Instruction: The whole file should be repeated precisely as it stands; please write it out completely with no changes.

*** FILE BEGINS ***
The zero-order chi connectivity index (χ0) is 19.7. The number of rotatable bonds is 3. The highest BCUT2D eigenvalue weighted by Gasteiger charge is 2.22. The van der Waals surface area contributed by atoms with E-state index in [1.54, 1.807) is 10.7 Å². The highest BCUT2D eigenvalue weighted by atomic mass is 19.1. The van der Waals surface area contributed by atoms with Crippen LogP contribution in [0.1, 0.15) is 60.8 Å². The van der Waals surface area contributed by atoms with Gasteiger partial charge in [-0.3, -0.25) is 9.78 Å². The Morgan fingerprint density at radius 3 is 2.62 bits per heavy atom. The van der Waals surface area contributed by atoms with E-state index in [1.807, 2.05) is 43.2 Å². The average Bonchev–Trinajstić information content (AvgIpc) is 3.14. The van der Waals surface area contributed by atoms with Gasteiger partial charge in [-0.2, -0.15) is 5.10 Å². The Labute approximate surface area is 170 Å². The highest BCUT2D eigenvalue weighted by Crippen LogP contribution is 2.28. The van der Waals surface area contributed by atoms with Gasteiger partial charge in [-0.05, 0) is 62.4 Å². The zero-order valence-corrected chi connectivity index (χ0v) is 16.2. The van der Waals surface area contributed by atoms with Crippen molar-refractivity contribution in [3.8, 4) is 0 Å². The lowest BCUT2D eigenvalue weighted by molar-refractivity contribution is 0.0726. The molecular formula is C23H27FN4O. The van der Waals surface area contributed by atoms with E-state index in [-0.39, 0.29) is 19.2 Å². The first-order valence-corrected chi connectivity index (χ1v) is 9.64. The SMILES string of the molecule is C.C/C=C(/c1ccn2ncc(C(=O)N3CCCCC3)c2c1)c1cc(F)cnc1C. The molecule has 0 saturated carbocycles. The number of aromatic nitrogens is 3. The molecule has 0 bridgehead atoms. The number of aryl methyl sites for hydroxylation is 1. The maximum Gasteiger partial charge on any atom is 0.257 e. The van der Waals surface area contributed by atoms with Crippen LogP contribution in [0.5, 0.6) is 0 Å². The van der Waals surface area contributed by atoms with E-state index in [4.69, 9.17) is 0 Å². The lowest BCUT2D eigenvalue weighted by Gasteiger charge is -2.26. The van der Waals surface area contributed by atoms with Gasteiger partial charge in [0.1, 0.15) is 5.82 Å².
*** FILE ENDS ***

The zero-order chi connectivity index (χ0) is 19.7. The number of rotatable bonds is 3. The highest BCUT2D eigenvalue weighted by Gasteiger charge is 2.22. The van der Waals surface area contributed by atoms with E-state index in [1.54, 1.807) is 10.7 Å². The highest BCUT2D eigenvalue weighted by atomic mass is 19.1. The van der Waals surface area contributed by atoms with Crippen LogP contribution in [0.1, 0.15) is 60.8 Å². The van der Waals surface area contributed by atoms with Gasteiger partial charge in [-0.3, -0.25) is 9.78 Å². The Morgan fingerprint density at radius 3 is 2.62 bits per heavy atom. The van der Waals surface area contributed by atoms with E-state index in [1.807, 2.05) is 43.2 Å². The average Bonchev–Trinajstić information content (AvgIpc) is 3.14. The van der Waals surface area contributed by atoms with Gasteiger partial charge in [-0.2, -0.15) is 5.10 Å². The Labute approximate surface area is 170 Å². The highest BCUT2D eigenvalue weighted by Crippen LogP contribution is 2.28. The van der Waals surface area contributed by atoms with Gasteiger partial charge in [-0.05, 0) is 62.4 Å². The zero-order valence-corrected chi connectivity index (χ0v) is 16.2. The van der Waals surface area contributed by atoms with Crippen molar-refractivity contribution in [3.8, 4) is 0 Å². The lowest BCUT2D eigenvalue weighted by molar-refractivity contribution is 0.0726. The molecular formula is C23H27FN4O. The van der Waals surface area contributed by atoms with E-state index in [-0.39, 0.29) is 19.2 Å². The first-order valence-corrected chi connectivity index (χ1v) is 9.64. The SMILES string of the molecule is C.C/C=C(/c1ccn2ncc(C(=O)N3CCCCC3)c2c1)c1cc(F)cnc1C. The molecule has 0 saturated carbocycles. The number of aromatic nitrogens is 3. The molecule has 0 bridgehead atoms. The number of aryl methyl sites for hydroxylation is 1. The maximum Gasteiger partial charge on any atom is 0.257 e. The van der Waals surface area contributed by atoms with Crippen LogP contribution in [0.5, 0.6) is 0 Å². The van der Waals surface area contributed by atoms with E-state index in [4.69, 9.17) is 0 Å². The lowest BCUT2D eigenvalue weighted by Gasteiger charge is -2.26. The van der Waals surface area contributed by atoms with Gasteiger partial charge in [0.1, 0.15) is 5.82 Å².